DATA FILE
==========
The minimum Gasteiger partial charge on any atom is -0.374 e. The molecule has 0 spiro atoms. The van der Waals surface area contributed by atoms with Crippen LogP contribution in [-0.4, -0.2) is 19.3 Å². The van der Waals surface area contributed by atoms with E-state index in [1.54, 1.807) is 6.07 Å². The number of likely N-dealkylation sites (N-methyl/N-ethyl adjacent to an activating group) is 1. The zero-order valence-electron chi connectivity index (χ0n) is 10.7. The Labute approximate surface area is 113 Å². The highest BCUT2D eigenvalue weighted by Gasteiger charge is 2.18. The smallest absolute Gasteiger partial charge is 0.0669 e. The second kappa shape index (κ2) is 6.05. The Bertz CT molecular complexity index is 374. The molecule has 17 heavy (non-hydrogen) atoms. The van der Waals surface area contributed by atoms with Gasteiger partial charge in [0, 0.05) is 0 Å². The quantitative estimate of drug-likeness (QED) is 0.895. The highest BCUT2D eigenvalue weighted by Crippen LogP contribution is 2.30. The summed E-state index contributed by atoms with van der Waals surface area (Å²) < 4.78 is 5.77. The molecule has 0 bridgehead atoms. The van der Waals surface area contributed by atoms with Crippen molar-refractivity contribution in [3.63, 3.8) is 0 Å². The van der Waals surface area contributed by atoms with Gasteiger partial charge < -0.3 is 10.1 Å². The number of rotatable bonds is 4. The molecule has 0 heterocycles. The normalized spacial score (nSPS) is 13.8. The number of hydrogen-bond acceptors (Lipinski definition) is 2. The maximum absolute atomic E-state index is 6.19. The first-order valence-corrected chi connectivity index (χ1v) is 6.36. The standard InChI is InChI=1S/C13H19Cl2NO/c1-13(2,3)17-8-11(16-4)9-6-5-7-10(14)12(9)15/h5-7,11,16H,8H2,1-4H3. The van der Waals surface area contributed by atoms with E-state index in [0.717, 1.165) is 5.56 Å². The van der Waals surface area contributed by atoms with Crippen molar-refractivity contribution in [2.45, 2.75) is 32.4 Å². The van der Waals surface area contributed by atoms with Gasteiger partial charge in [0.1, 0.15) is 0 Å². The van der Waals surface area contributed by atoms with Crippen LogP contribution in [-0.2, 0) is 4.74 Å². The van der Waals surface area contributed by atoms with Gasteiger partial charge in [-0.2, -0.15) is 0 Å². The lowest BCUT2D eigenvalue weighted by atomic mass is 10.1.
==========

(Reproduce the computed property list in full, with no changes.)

The minimum Gasteiger partial charge on any atom is -0.374 e. The molecule has 0 spiro atoms. The van der Waals surface area contributed by atoms with Crippen LogP contribution in [-0.4, -0.2) is 19.3 Å². The van der Waals surface area contributed by atoms with E-state index in [1.54, 1.807) is 6.07 Å². The number of likely N-dealkylation sites (N-methyl/N-ethyl adjacent to an activating group) is 1. The zero-order valence-electron chi connectivity index (χ0n) is 10.7. The Labute approximate surface area is 113 Å². The highest BCUT2D eigenvalue weighted by Gasteiger charge is 2.18. The smallest absolute Gasteiger partial charge is 0.0669 e. The second kappa shape index (κ2) is 6.05. The Bertz CT molecular complexity index is 374. The molecule has 17 heavy (non-hydrogen) atoms. The van der Waals surface area contributed by atoms with Gasteiger partial charge in [0, 0.05) is 0 Å². The quantitative estimate of drug-likeness (QED) is 0.895. The highest BCUT2D eigenvalue weighted by Crippen LogP contribution is 2.30. The summed E-state index contributed by atoms with van der Waals surface area (Å²) < 4.78 is 5.77. The molecule has 0 bridgehead atoms. The van der Waals surface area contributed by atoms with Crippen molar-refractivity contribution in [3.63, 3.8) is 0 Å². The van der Waals surface area contributed by atoms with Gasteiger partial charge < -0.3 is 10.1 Å². The number of rotatable bonds is 4. The molecule has 0 heterocycles. The normalized spacial score (nSPS) is 13.8. The number of hydrogen-bond acceptors (Lipinski definition) is 2. The maximum absolute atomic E-state index is 6.19. The first-order valence-corrected chi connectivity index (χ1v) is 6.36. The standard InChI is InChI=1S/C13H19Cl2NO/c1-13(2,3)17-8-11(16-4)9-6-5-7-10(14)12(9)15/h5-7,11,16H,8H2,1-4H3. The van der Waals surface area contributed by atoms with E-state index in [0.717, 1.165) is 5.56 Å². The van der Waals surface area contributed by atoms with Crippen molar-refractivity contribution in [2.45, 2.75) is 32.4 Å². The van der Waals surface area contributed by atoms with Gasteiger partial charge in [0.1, 0.15) is 0 Å². The van der Waals surface area contributed by atoms with Crippen LogP contribution in [-0.2, 0) is 4.74 Å². The van der Waals surface area contributed by atoms with Gasteiger partial charge in [-0.2, -0.15) is 0 Å². The lowest BCUT2D eigenvalue weighted by atomic mass is 10.1.